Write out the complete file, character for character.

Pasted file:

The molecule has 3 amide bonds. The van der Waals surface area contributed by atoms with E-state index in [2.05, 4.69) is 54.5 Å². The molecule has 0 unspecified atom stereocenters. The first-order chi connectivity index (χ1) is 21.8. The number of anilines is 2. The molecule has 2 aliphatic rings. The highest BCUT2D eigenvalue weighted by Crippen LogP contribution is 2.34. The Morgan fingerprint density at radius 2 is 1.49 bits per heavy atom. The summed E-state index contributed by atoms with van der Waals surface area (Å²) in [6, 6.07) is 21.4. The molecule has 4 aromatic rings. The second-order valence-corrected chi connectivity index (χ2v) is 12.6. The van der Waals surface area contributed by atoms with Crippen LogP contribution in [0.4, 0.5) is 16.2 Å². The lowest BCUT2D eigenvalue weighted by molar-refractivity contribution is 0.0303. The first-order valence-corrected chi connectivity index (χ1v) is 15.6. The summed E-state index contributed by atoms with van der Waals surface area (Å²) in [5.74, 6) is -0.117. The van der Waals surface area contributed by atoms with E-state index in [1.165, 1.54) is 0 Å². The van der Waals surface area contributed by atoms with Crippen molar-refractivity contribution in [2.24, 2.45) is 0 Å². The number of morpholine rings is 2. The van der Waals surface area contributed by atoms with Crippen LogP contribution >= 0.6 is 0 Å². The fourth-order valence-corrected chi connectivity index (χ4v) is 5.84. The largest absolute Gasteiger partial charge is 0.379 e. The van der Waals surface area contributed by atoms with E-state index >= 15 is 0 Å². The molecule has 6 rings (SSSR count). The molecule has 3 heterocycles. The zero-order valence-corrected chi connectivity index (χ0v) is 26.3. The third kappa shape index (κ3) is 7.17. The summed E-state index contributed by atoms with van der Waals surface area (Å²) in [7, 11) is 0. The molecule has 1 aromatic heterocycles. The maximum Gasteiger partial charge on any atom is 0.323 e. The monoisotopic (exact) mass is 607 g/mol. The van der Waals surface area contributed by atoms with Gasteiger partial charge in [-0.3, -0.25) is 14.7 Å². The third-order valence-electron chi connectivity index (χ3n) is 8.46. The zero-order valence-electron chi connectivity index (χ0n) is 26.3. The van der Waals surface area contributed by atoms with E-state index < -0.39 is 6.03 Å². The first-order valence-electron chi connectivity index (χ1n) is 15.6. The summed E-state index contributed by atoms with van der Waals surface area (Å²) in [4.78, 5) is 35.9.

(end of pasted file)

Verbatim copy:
The molecule has 3 amide bonds. The van der Waals surface area contributed by atoms with E-state index in [2.05, 4.69) is 54.5 Å². The molecule has 0 unspecified atom stereocenters. The first-order chi connectivity index (χ1) is 21.8. The number of anilines is 2. The molecule has 2 aliphatic rings. The highest BCUT2D eigenvalue weighted by Crippen LogP contribution is 2.34. The Morgan fingerprint density at radius 2 is 1.49 bits per heavy atom. The summed E-state index contributed by atoms with van der Waals surface area (Å²) in [6, 6.07) is 21.4. The molecule has 4 aromatic rings. The second-order valence-corrected chi connectivity index (χ2v) is 12.6. The van der Waals surface area contributed by atoms with Crippen LogP contribution in [0.4, 0.5) is 16.2 Å². The lowest BCUT2D eigenvalue weighted by molar-refractivity contribution is 0.0303. The first-order valence-corrected chi connectivity index (χ1v) is 15.6. The summed E-state index contributed by atoms with van der Waals surface area (Å²) in [5.74, 6) is -0.117. The van der Waals surface area contributed by atoms with E-state index in [1.165, 1.54) is 0 Å². The van der Waals surface area contributed by atoms with Crippen molar-refractivity contribution in [2.24, 2.45) is 0 Å². The number of morpholine rings is 2. The van der Waals surface area contributed by atoms with Crippen LogP contribution >= 0.6 is 0 Å². The fourth-order valence-corrected chi connectivity index (χ4v) is 5.84. The largest absolute Gasteiger partial charge is 0.379 e. The van der Waals surface area contributed by atoms with E-state index >= 15 is 0 Å². The molecule has 6 rings (SSSR count). The molecule has 3 heterocycles. The zero-order valence-corrected chi connectivity index (χ0v) is 26.3. The third kappa shape index (κ3) is 7.17. The summed E-state index contributed by atoms with van der Waals surface area (Å²) in [7, 11) is 0. The molecule has 1 aromatic heterocycles. The maximum Gasteiger partial charge on any atom is 0.323 e. The monoisotopic (exact) mass is 607 g/mol. The van der Waals surface area contributed by atoms with Gasteiger partial charge in [-0.3, -0.25) is 14.7 Å². The third-order valence-electron chi connectivity index (χ3n) is 8.46. The zero-order valence-electron chi connectivity index (χ0n) is 26.3. The van der Waals surface area contributed by atoms with E-state index < -0.39 is 6.03 Å². The first-order valence-electron chi connectivity index (χ1n) is 15.6. The summed E-state index contributed by atoms with van der Waals surface area (Å²) in [4.78, 5) is 35.9.